Yesterday was a pretty productive day. I've got the garage almost totally cleaned out, YAY! I sorted thru most of the scrap lumber and decided that most of it will be cut up to be burned in the furnace. Speaking of furnace, I got the energy king uncovered and moved into the garage. Wow is that thing heavy, it took me every bit of 20 minutes to walk it insid 4" at a time. I decided that since its just going in the garage, I wont run the thermostat and will just hook the fan motor to a switch. I need to get some duct to run from it, and pipe the intake and flu, but at least its inside and where I want it. Ahhhhh finally, heat in the garage.
I made the leaf bin I talked about earlier as well. I wanted to put it by itself somewhere in the open, but I only had 16 feet of 4 foot fence. I didnt want to have to buy any more, so I put it against the dog kennel. This way I was able to use the kennel fence as the back, and made it 4 x 8 feet. Rather than fence posts, I used 1" pipe for posts and drove them into the ground and wired the fencing to those. I raked up a little bit of the leaves from in front of the garage and fence just to show a little something in there for my efforts. Next to it, to the west, I layed out the two drums I plan to make into compost tumblers, and the next 10 foot section (along the kennel posts) is where I'll make the first cold frame. At the very end I will keep the trash bins I am currently using for compost just to keep the shredded paper in, and possibly house waste if the tumblers are full. I dug out the last 55 gallon drum I had in the garage, and since the top was already cut off, I'll ise it as a rain barrel for garden water. I just need to check at work for 2 more drums now since I want 3 rain barrels total. All 3 will go at the bottom of downspouts. I have plans drawn for how I want to make these. They'll be off the ground just the height of a concrete block, and will have a hose attachment at the bottom, and a 2" overflow that will attach into the drain pipes where the downspouts were.
Hopefully today when I get home I can start in the garden. I'll just walk around and pull up any weeds that managed to get started and toss them in the bin I made yesterday. If this weather stays the way it is, by this weekend I can give it one last good tilling. I decided not to till it every spring anymore (after this one) since if all goes well, and I keep the ground covered, I wont have any weed problems and the ground can naturally take in anything I lay on top. After the tilling, I want to get some stakes and string, and lay out the raised beds I want to make in the front. I have the whole garden layed out on paper, every square foot is used. The entire length of the front (60 feet) will be raised beds. This will take all the greens and smaller root crops like carrots & beets. Behind that will be for potatos and then anything that vines like the squash and cucumbers. The rest, for now, will be in conventional rows. If I have enough timbers left over, I'm going to make a small seperate bed for my horseradish since it takes up so much garden space. (plus I am the only one that eats it) I still need to make spots in front for Lisa's gourds and pumpkins too, argh almost forgot about those.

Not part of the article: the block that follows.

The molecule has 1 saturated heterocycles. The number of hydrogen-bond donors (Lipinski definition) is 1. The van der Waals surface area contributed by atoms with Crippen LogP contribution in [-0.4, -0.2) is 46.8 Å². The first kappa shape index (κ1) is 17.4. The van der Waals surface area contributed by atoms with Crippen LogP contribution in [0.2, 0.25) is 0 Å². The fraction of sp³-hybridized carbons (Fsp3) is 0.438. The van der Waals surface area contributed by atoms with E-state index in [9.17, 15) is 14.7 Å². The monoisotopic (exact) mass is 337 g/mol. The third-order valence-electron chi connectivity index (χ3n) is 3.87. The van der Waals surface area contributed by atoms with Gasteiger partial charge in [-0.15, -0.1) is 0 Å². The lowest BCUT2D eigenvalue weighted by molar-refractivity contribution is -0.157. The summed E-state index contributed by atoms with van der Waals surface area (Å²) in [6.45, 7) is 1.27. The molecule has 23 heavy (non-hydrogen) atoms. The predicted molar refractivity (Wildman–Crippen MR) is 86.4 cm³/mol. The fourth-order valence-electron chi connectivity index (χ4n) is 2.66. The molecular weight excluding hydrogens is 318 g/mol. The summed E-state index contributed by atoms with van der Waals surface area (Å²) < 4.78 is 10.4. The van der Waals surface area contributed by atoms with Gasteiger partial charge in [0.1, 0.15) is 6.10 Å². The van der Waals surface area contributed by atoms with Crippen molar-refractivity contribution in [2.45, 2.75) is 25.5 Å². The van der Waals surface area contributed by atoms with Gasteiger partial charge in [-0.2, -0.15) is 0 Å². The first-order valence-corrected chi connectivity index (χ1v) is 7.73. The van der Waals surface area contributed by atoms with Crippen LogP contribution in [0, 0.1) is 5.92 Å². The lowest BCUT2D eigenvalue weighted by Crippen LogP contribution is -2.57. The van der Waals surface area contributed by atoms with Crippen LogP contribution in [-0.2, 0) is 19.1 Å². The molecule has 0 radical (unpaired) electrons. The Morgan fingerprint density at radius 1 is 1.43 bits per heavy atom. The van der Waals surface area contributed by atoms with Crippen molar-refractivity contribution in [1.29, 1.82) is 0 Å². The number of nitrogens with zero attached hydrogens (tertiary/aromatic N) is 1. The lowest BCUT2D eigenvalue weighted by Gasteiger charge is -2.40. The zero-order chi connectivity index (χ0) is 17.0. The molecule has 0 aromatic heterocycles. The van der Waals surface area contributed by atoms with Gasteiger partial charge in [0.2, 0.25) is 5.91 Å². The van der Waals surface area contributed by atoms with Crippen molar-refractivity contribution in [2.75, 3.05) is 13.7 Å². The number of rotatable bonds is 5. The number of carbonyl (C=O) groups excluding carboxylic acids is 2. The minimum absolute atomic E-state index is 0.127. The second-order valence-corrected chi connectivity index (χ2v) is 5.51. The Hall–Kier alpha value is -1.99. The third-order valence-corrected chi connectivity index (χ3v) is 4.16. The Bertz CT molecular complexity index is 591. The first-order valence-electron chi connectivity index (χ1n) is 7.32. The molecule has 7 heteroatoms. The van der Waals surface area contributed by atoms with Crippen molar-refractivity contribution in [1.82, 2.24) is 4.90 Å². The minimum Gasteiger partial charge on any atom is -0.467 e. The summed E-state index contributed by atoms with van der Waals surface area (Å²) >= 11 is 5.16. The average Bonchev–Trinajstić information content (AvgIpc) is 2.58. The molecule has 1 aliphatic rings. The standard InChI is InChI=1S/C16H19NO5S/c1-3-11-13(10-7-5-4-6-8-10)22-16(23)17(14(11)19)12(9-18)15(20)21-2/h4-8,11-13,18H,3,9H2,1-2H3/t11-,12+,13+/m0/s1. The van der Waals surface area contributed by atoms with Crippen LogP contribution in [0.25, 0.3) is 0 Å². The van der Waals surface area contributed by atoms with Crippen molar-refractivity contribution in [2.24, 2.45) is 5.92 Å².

I also found out yesterday that the baby goats were born a week and a half ago, so I have to get some things going for lisa's new critter. I need to build it a small house, and add a second gate at the kennel so there's no chance of it getting out when someone comes in. I also decided, whether it happens this year or not, I am going to build the rabbit hutches I want. Yes, rabbits. I won't go into this one quite yet, but I will soon.
Sometime this week I have to make some calls. I need to see if I can borrow my uncles truck for a few hours to get a good load of firewood from my sister in laws. She had her fireplace converted to gas so she doesnt need it anymore. It's really only lit twice a year on holidays, and god knows she cant be bothered with carrying in that much wood. Ah well, what did I expect from someone with less than 1/4 acre of lawn that pays a lawn service to mow it. Anyway....back to where I was. I also need to find someone with a trailer so I can get that lowboy home from mom and dads. There is finally almost enough room for it in the garage now. I hope to build a lean-to behind the garage or get a small shed kit someday, but with the way work has been lately, it won't happen this year. It figures now that I have made some room in the garage, I'll fill it back up with spare tractor parts, ah well. At least its useful clutter.
I suppose I better swallow this last bit of coffee and head to work. Blahhhh I hate driving an hour to a job, but its work and they pay for the gas....and at 3.39 a gallon now, thats a GOOD thing.

from April 6, 2008